Depending on the causes, not all anxiety disorders can be prevented. For example, conditions that are caused by genetics or past trauma are hard to reverse. Luckily, individuals can do things to prevent or manage symptoms. There are many preventative self-care methods to cope with existing anxiety disorders. 

Self-care practices, getting therapy, and learning to recognize and avoid triggers can help individuals mitigate symptoms of their anxiety disorder from appearing. Joining support groups for tips, resources, and aid can also be beneficial.

Are They Treatable?

Diagnosing and treating anxiety disorders is now a well-established specialization among mental health professionals. These conditions are treatable if people experiencing them reach out for help. The main barriers to treatment include a lack of awareness of symptoms and social stigma around mental illnesses.

Anxiety disorder diagnosis begins with specially designed interview and assessment tools. Health professionals will gather reported symptoms, including the duration and severity of each one, along with family history and other markers of the individual’s experience and contributing factors. They will discuss how these symptoms interfere with daily functioning. Health experts will also observe a person’s verbal and non-verbal communication during this interview session to make a comprehensive evaluation.

Because anxiety disorders are so complex, it can take time for health professionals to develop a robust and effective treatment plan. Usually, this plan will include medications to ease certain symptoms and therapies to help restore daily functioning. Some common medications include benzodiazepines, antidepressants, and beta-blockers. People seeking treatment through medication should be patient as they try out different medications and dosages. It often takes a long time to find the right match.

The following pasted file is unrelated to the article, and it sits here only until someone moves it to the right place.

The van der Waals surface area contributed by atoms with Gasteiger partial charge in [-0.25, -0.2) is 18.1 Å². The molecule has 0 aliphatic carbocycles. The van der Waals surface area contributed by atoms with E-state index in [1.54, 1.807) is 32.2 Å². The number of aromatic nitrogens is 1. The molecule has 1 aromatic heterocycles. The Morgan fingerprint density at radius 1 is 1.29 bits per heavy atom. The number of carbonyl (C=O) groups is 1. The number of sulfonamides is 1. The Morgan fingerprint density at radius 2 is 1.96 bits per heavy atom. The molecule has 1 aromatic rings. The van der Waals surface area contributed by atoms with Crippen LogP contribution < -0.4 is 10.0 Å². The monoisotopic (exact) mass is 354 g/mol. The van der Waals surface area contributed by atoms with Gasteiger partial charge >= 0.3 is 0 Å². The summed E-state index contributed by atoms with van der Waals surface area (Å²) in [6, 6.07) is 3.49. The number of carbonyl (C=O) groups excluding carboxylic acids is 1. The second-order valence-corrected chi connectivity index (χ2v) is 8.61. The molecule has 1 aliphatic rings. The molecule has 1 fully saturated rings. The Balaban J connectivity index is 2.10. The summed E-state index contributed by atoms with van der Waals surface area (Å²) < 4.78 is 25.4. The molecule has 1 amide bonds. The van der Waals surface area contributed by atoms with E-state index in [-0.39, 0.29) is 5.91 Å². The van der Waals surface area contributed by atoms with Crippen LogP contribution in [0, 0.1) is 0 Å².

Therapy for Anxiety Disorders

The most common therapy for treating anxiety disorders is cognitive-behavioral therapy (CBT). A trained therapist will teach clients how to recognize patterns of triggering thoughts and anxious behaviors. Then they will work closely with the recovering individual to address them. CBT may also incorporate other holistic means of stress management, such as mindfulness meditation.

Another common psychotherapy is known as exposure therapy. Exposure therapy focuses on coping with the fears behind an anxiety disorder. This is a well-established treatment method for people with PTSD. A therapist will present some triggering but safe stimuli and help the individual build up resilience.

Among the many co-occurring mental health disorders with addiction, anxiety disorders ranks among the top. Are they preventable? How can you recover from both addiction and anxiety disorders at the same time? How long will this take? What are the risks of relapse for people with dual diagnosis of addiction and anxiety disorders? If you wrestle with any of these questions, Laguna Shores Recovery can help. Not only does our team know dual diagnosis and treatment, but we have also had a lot of success in helping people achieve long-term recovery. We make personalized treatment plans for you so that both conditions can be treated effectively. Call (866) 774-1532 to begin this hopeful journey with us.